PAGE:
-If you are home alone, always let someone nearby know you have a stranger stopping by to check out your goodies (not THOSE goodies) and that you will call them once they leave.

-Set a time frame for yourself. I don’t have the patience to wait weeks and weeks for things to sell, so if I’m not getting many bites within a few days, I drop the price. Then drop it again. Still nothing? Say buh-bye, take the loss and donate. I promise the feeling of giving it away can feel just as good.

Sometimes, you just gotta give it away.

-Customer is always right. You’re a vendor now, surprise! Sometimes when selling through the internet, such as Amazon and eBay, people don’t get quite what they expected despite your best efforts. Frustrating as it may be, I’ve learned the hard way to just take it back, refund, and move on. If you have an issue with a Seller and you see it taking a downturn, work with the reps of the selling site to help you out sooner than later. Catfights through emailing never end well. (…guilty).

In the end, it’s all about what is worth it to you. For me, every penny counts, so I literally sometimes sell things that are worth in the single digits. I just figure it is a dollar more than I had before, I try to keep my glass half full J

5 Responses to Shedding Stuff: My tips for selling your things and how I’ve lived off the profits for over a year (and counting).

  1. Liz says:

    Really great post! I, literally, moments ago sold a dresser for way too cheap! We are slowly selling off everything and donated WAY too much but we needed to get the storage unit emptied. I’m figuring the undersell is good karma and its nice to be a little lighter. But great advice on knowing the product first. I wish I’d done that. This post was just what I need to seal the deal in my head for future sells– of which there will be plenty!

    So nice you can stay home with your baby! Its just such a gift!

  2. Macy says:

    Amazing post as usual. I totally have a girl crush on you, you’re awesome, chica! You’re my new hero… I just wish I had more patience…. I try to sell for a week then rather than ‘deal with’ lowering the price I just start giving things away! But it makes peoples’ days too and that’s awesome!

  3. Stephen says:

    We’ve done this ourselves,also to clear out a mini-storage rental*,and we’ll be doing it again,LOL…TOO MUCH STUFF still :p Some great tips,some I knew,some I hadn’t thought of,all great. Good to hear you’re still chuggin’ at it too 🙂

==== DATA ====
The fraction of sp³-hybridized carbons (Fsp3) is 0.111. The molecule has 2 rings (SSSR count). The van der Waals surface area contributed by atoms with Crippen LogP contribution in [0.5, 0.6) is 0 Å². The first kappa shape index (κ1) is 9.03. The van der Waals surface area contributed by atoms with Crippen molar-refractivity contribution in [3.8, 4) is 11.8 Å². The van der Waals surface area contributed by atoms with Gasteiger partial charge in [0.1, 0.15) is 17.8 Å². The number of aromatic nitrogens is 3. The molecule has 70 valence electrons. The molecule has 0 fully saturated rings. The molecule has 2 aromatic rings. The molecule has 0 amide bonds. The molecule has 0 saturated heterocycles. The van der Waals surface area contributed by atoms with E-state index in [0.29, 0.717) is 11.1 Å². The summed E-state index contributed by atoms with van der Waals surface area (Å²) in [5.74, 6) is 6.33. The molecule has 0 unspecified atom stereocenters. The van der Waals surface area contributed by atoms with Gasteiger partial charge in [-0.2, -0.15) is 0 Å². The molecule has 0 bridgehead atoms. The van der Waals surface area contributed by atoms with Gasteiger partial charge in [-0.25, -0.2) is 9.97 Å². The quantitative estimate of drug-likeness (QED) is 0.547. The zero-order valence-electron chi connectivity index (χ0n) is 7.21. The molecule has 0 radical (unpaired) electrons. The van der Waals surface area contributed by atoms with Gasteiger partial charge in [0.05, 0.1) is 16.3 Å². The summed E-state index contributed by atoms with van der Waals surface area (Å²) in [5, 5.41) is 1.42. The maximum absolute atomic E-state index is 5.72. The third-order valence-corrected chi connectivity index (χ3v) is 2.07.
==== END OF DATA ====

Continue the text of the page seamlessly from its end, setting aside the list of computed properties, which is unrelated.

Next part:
(BTW,same Stephen,new email :p)

    *Ultimately,I wound up splitting the vast majority of the junk between a 10′ x 12′ shed we have at the old house (the one that burned) and half in the shed here that will eventually be converted to tiny house…a quitter I ain’t,but a procrastinator? Maybe :p

  4. Thanks for the tips. It’s been a while since I have sold anything on eBay. You’ve freshened me up.

    I’ve always been put off by the time it takes to list, sell, and ship stuff. Thus, I often find myself just giving it away. Where I live, if you place something of some value on the kerb–in a “hard rubbish” sort of fashion–it doesn’t take long for it to be snapped up. However, the cash sounds attractive…

  5. SUANNE says:

    Great article. I dd this a couple of years ago in cleaning out my “work clothes” after becoming disabled. I used E-bay, and made $3500 on my “used/worn” clothing. I was amazed at what I thought was “old/out of style” was someone else’s “gotta have it”. I feel I not only profited from the sales, but also realized that I really don’t NEED a new wardrobe on a regular basis, nor do I need quite so many clothes, shoes, handbags, etc. The people who purchased from me were “regular” shoppers who frequently asked when I would be selling MORE !!! Looking forward to doing this again over the winter months.